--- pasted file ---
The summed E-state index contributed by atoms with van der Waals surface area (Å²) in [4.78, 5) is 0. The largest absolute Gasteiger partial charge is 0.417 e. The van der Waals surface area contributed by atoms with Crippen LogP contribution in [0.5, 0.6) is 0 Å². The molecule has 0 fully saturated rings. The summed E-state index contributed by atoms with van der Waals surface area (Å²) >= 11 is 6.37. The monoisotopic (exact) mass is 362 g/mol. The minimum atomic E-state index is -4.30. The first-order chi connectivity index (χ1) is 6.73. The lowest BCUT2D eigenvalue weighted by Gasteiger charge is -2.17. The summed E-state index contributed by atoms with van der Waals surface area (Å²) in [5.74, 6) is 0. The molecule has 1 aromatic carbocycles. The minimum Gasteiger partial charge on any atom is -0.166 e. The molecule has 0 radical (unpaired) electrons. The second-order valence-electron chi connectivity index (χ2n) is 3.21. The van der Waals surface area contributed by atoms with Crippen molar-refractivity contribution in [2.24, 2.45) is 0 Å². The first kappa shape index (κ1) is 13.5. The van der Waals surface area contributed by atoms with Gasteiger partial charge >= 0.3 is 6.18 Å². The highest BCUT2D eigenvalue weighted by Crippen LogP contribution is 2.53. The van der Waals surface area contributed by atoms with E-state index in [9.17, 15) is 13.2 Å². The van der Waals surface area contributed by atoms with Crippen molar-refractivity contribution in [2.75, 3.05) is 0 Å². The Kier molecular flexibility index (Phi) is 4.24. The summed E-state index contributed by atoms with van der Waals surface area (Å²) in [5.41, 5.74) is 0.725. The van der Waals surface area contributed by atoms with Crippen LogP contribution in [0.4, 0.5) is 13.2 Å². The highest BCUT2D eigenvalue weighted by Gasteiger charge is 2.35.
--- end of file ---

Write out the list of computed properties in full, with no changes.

The summed E-state index contributed by atoms with van der Waals surface area (Å²) in [4.78, 5) is 0. The largest absolute Gasteiger partial charge is 0.417 e. The van der Waals surface area contributed by atoms with Crippen LogP contribution in [0.5, 0.6) is 0 Å². The molecule has 0 fully saturated rings. The summed E-state index contributed by atoms with van der Waals surface area (Å²) >= 11 is 6.37. The monoisotopic (exact) mass is 362 g/mol. The minimum atomic E-state index is -4.30. The first-order chi connectivity index (χ1) is 6.73. The lowest BCUT2D eigenvalue weighted by Gasteiger charge is -2.17. The summed E-state index contributed by atoms with van der Waals surface area (Å²) in [5.74, 6) is 0. The molecule has 1 aromatic carbocycles. The minimum Gasteiger partial charge on any atom is -0.166 e. The molecule has 0 radical (unpaired) electrons. The second-order valence-electron chi connectivity index (χ2n) is 3.21. The van der Waals surface area contributed by atoms with Crippen molar-refractivity contribution in [2.24, 2.45) is 0 Å². The first kappa shape index (κ1) is 13.5. The van der Waals surface area contributed by atoms with Gasteiger partial charge >= 0.3 is 6.18 Å². The highest BCUT2D eigenvalue weighted by Crippen LogP contribution is 2.53. The van der Waals surface area contributed by atoms with E-state index in [9.17, 15) is 13.2 Å². The van der Waals surface area contributed by atoms with Crippen molar-refractivity contribution in [2.75, 3.05) is 0 Å². The Kier molecular flexibility index (Phi) is 4.24. The summed E-state index contributed by atoms with van der Waals surface area (Å²) in [5.41, 5.74) is 0.725. The van der Waals surface area contributed by atoms with Crippen LogP contribution in [0.4, 0.5) is 13.2 Å². The highest BCUT2D eigenvalue weighted by Gasteiger charge is 2.35.